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Member Profile: Paul Diamond (Iqaluit, NU)

Member Profiles is a series featuring members of the CHA, and sharing their story about how they got into homebrewing. If you’d like to share your story or know someone with an interesting homebrew story, send an email to kathy@canadahomebrews.ca.

CHA: How did you get into homebrewing? And how long have you been homebrewing?

PD: I got into homebrewing back in the late 90’s when myself and a few friends decided to try out the “easy” Coopers kits that just used the concentrate and a pack of yeast. Although we managed to mess up our first several (or more) attempts, eventually we learned how to better clean and sterilize our equipment, watch temperatures when fermenting, tracking water pH and testing the specific gravity to see how our fermenting was progressing. Eventually after trial and error we managed to make some fairly delicious beer for summer BBQ’s and having brews around the house for guests anytime. Then of course our other halves wanted wine, so we started making wine as well and since we already made all the mistakes and learned a thing or two, it was not a far stretch to make wine and beer at the same time. Plus it was fun to do and was really rewarding when people drank and liked your products. I myself stopped homebrewing when I moved to the high arctic in late ’97 for several years but picked it back up about nine years ago so it took a few tries to get back into the groove and I was also starting with more recipes from the grain up and not using concentrate kits. Now I brew strictly full grain recipes and have in the last two years stared using the Grainfather system which is amazing. I only keg my brews now and when I go to a house party I just fill a growler or my 2-1/2 gal keg and off I go.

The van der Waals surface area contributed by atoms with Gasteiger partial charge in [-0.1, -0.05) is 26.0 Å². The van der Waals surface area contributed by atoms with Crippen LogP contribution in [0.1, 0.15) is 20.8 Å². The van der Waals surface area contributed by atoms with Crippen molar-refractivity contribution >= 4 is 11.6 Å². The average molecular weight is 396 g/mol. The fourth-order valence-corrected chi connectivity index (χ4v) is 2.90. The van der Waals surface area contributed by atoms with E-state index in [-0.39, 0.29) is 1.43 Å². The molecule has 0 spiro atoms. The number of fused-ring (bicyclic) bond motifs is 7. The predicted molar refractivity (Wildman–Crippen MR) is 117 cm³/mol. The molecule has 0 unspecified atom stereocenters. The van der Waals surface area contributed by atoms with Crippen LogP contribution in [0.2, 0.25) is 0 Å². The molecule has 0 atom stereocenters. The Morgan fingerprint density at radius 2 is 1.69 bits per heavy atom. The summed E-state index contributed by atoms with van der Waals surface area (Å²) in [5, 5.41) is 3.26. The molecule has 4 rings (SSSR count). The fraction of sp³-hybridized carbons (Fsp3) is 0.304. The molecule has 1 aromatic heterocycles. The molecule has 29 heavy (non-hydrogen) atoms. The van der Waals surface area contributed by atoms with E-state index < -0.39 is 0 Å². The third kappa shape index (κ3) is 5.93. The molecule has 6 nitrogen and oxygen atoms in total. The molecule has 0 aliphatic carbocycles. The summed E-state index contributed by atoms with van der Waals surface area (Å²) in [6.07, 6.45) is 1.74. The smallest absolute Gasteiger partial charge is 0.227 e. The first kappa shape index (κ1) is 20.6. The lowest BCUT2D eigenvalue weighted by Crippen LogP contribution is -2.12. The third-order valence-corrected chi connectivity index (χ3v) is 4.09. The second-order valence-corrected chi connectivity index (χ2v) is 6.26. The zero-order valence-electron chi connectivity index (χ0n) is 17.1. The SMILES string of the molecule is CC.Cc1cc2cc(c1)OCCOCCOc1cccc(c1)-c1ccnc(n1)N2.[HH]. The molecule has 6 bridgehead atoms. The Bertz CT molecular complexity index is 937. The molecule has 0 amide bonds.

Diamond’s carboys and brewing equipment. Photo courtesy of Paul Diamond.

What is the most enjoyable part about homebrewing for you?

The most enjoyable part is sharing my brews with others when they come over. It is great to have a keg system with three taps so I can have three different brew to service nice and cold and perfectly carbonated for my guest. Seeing them enjoy the brews is the best. I also like the fact the brewing from full grain you get the experiment just like cooking, add a bit of hops, maybe try a different grain or two, add some other ingredients and  see what happens. It really makes your brew your own.

Do you have a favourite brew, and what is it?

I would have to say that my favourite types of beer to brew are lagers (amber or dark) and sour or bitter ales. I can’t really say which is an all time favourite because I like to try all types. If I had to pick an all time favourite, I would have to say either an American pale ale or an English bitter ale.

What is homebrewing and the scene like in where you are? Are there any challenges/ perks?

Here in Iqaluit there really is no homebrewing scene really. There are only a couple people who brew and we now have a microbrewery in town which is really good. The perks of homebrewing is that you have lots of beer and in the type or tastes you want. The downfall is the cost of getting ingredients to the north. You can order CO2 on annual sealift but fresh ingredients like grains, hops, additive and so on only last so long so you need to order from the south and the shipping is a killer. But it is worth it sometimes because it is fun to brew and experiment with various ingredients. And sharing with friends makes it worth while as well.

Kathy Yan Li is a director of the Canadian Homebrewers Association, and lives in Shilo, MB with her husband and dog Barkley. She is always looking for Canadian homebrewing and brewing content, so feel free to get in touch with her with ideas and suggestions.

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